By Dominic Casciani
BBC News, Manchester
Thousands of young Muslims have been gathering in Manchester at an international conference discussing issues of faith and community.
Revival: Sajid Iqbal focusing on youth
So what did they think of the UK's foreign policy?
Handing out magazines by the dozen, Sajid Iqbal is a man on a mission - a mission from Oldham.
He edits The Revival, a jaunty social, political magazine distributed bi-monthly to 15,000 young Muslims. It wants to keep them on the straight path, rather than slide into disillusionment and dislocation.
And so Mr Iqbal and his colleague Mohammad Ayoub spoke to passers-by at Expoislamia in Manchester's MEN Arena.
"Muslim youth don't have any role models," says Sajid. "In Islam, our role model is the holy prophet Mohammad. But we need role models for everyday life - these should be the scholars, the imams.
"But at the moment it might be anyone else. It might be a drug dealer, it might be Osama Bin Laden. Our job is to make sure that the role model is someone worth looking up to."
Guantanamo: Political memorabilia on sale
Expoislamia brought together more than 5,000 young Muslims to talk politics, society and life in general. The event also raised money for a major new mosque and social centre in Oldham.
Beyond the fund-raising, stand-up comics and the devotional "nasheed" music (pop for the religiously observant), the talk was very much of current events.
Home Secretary John Reid attacked Muslim leaders for warning recently that foreign policy was playing a role in fomenting extremism.
But it should be a message that ministers are used to. Revival's editors were among those who last year met the then Home Office minister Hazel Blears as ministers took the political temperature after the London bombings.
At that meeting, they asked to talk about foreign policy but were told it was not going to be on the agenda.
Mr Iqbal was frustrated - when he was at university, he was in awe of Islamist groups who taught that the West had it wrong and that radical action was the only solution.
He says that like many young men he entered adulthood "fed up" of elders in mosques offering him no vision of his place in society, no constructive engagement with the things that worry or affect Muslim kids. And now they see government making the same mistakes, he said.
Both he and Mohammad Ayoub warn the UK's stance on the Middle East, linked to poverty and generational conflict, remain fertile ground for extremism.
"Foreign policy is a real issue in alienation," says Mr Ayoub. "Some of that perception is justified, some isn't. Young people say that nobody represents them, not their MPs, not their councillors, no-one.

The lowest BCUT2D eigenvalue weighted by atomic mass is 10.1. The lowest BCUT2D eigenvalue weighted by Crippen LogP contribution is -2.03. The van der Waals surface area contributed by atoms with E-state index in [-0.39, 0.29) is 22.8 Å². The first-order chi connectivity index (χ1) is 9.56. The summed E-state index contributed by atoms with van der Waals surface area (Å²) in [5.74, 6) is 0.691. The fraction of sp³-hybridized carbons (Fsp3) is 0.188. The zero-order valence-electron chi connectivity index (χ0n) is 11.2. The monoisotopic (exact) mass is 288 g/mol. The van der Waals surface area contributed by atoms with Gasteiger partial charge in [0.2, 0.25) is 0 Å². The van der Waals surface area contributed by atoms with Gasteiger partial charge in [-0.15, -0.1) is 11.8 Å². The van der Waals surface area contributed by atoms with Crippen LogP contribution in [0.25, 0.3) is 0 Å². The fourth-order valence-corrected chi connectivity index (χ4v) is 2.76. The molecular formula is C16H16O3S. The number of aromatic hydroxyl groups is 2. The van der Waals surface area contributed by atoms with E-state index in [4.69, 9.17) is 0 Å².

"So when they see things happening to Muslims, it goes like this: to happen once is an accident, to happen twice is a coincidence and to happen three times feels like a conspiracy."
War on Islam?
One of the star turns at Manchester was Dr Azzam Tamimi of the Muslim Association of Britain. Dr Tamimi is a Palestinian who says that suicide bombings can be justified against Israel.
In an emotive speech, he accused George W Bush and Tony Blair of turning "a war against terror into a war on Islam" - but that Muslims were standing up to be counted.
By the bucket: Cash handed in to Muslim Aid for Lebanon appeal
The crowd applauded enthusiastically when he said: "The Israelis have been humiliated by Hezbollah and Hamas. They are the defenders of truth. Hezbollah and Hamas are defending the Ummah [global brotherhood], making sacrifices for you."
This sense of global Muslim suffering, coupled with a call to unity, could be seen throughout the show - from political DVDs on Palestinian causes and books on Islamic political thought - through to the anti-Guantanamo T-shirts and charity appeals.
Volunteers for Muslim Aid were collecting buckets of cash for Lebanon - not just coppers but £10 and £20 notes.
"I wouldn't be here if I had not seen the pictures of the children being killed," said Londoner Ray Faruk who was manning one of the bins.
As we talked, a trio of teenage girls asked him how they could volunteer. A few minutes later a man arrived with a plastic bag and shed a kilogram of loose change into the collection bin. The freelance collector was offered an official bib to go out and get more.
Zarina Javed (front): 'No finesse to government policy'
"Five years ago I felt honoured and proud," said Mr Faruk. "Now, my father who has a long beard is afraid to leave the house. What's that all about? It's about how we are being portrayed in the world. It's not right, it's got to change."
Ruqayyah is a volunteer for Muslim Public Affairs Committee UK, a small but motivated political organisation.
"I got involved in politics because I took part in the anti-war march in 2003," she said. "I saw the prime minister take us to war even though nobody wanted it.
"Muslim youth are disaffected by foreign policy. Take the current situation. The call for a ceasefire in Lebanon came far too late in the day.
"They need to listen to Muslims and see that we are part of the system too - and that means that Muslims need to hold their MPs to account."
Zarina Javed of Huddersfield needed no encouragement to vote. Formerly a Labour supporter, she said she had switched to the Liberal Democrats and Greens since Iraq.
If anything should change, she said, it was that the UK had to start doing what was right for Britain, not what was right for the US.
"Most government policy seems to be based on a knee-jerk reaction," she said. "There's no finesse, it's clumsy. They try and put it right afterwards but then they don't know how to do it.
"It is not just Muslims who end up getting bombed or killed. Foreign policy just seems to be lacking a humanitarian dimension."